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UK retailers suing Amazon for damages up to £1.1bn in ‘watershed’ case

A group of UK retailers are suing Amazon for damages of up to £1.1 billion (Tim Goode/PA)
A group of UK retailers are suing Amazon for damages of up to £1.1 billion (Tim Goode/PA)

A group of UK retailers are suing Amazon for damages of up to £1.1 billion, over claims it misused their data and pushed them out of the market to inflate its own profits.

The British Independent Retailers Association (Bira) said it was the biggest collective action ever launched by UK retailers.

The claim is being filed by the group, on behalf of UK retailers, at a specialist London tribunal on Thursday.

Bira alleges that Amazon’s UK marketplace illegally used data belonging to competing sellers to market rival products for a cheaper price.

It primarily took place between 2015 and 2023, before new rules set by the European Commission came into effect.

The information it took helped it decide which products it should sell itself, at what price, and which consumers to target, therefore benefiting its own retail operations, according to the claim.

Shoppers can buy products sold directly from Amazon, or through independent sellers who list their products on the marketplace.

More than 80% of Amazon’s UK purchases are made by customers using a system dubbed the “buy box”, whereby shoppers make a purchase using the “buy now” or “add to basket” buttons.

Bira also alleges in its claim that Amazon manipulated the buy box to favour its own products and conceal those belonging to rival sellers.

Amazon has long challenged claims that it misuses the information it collects from third-party retailers, and that it uses the buy box to favour its own retail operations.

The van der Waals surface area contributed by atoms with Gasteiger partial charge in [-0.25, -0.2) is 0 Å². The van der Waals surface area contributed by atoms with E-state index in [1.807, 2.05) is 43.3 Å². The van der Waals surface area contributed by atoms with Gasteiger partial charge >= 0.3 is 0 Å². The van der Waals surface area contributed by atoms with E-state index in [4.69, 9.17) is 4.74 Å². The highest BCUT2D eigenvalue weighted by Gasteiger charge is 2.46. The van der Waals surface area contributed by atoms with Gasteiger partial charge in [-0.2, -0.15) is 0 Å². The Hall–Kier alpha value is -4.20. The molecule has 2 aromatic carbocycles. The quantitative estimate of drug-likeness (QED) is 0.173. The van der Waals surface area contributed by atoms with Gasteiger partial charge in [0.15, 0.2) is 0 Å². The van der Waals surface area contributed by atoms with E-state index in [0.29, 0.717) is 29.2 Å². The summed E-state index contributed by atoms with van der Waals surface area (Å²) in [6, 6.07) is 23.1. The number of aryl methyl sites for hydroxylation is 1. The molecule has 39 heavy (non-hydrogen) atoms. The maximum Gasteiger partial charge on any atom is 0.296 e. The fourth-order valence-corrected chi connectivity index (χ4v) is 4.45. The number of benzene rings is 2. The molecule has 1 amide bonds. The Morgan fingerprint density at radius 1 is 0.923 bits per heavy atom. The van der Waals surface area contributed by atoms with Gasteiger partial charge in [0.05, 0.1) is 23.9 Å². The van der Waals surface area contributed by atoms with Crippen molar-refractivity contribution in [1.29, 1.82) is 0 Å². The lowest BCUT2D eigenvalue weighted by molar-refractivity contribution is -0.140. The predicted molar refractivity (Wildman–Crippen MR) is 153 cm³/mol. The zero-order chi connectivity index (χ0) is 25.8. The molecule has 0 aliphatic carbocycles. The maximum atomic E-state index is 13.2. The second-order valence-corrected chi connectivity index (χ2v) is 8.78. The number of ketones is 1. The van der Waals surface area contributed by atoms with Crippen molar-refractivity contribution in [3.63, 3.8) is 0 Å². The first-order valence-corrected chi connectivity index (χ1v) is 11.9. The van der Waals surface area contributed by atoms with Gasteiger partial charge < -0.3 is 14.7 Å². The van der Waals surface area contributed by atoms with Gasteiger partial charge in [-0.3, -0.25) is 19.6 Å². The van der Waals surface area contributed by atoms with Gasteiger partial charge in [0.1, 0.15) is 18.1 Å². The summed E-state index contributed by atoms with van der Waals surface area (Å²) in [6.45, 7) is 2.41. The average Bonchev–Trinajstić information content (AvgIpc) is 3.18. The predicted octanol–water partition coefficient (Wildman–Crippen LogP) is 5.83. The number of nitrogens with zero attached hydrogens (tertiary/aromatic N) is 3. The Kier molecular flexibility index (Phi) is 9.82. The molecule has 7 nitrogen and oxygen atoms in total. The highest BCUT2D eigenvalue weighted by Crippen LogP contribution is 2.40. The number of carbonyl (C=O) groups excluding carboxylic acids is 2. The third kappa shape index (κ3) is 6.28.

It also agreed to a number of commitments after the UK competition watchdog opened an investigation into its practices in 2022.

Bira, represented by law firm Willkie Farr & Gallagher, estimated that Amazon could be forced to pay out as much as £1.1 billion in damages if the case is successful.

An Amazon warehouse
Amazon is being sued by a group of UK retailers over claims it misused data from third-party sellers (Ben Birchall/PA)

It said this was calculated using economic analysis of data showing online sales made on Amazon’s UK marketplace.

If the tribunal agrees to proceed with the class action, then a trial could not happen until the middle of 2026, unless Amazon agrees to make the retailers involved a settlement offer beforehand.

Andrew Goodacre, Bira’s chief executive, said Amazon has become the “dominant marketplace in the UK” for people shopping online.

“As a result, for small retailers with limited resources, Amazon is the marketplace to start online trading,” he said.

“The British public has a strong relationship with its local, independent retailers and ensuring they are not put out of business by Amazon’s illegal actions is a key driving force behind this collective action.

“This is a watershed moment for UK retailers, but especially for small independent retailers in this country.”

Amazon has been contacted for comment.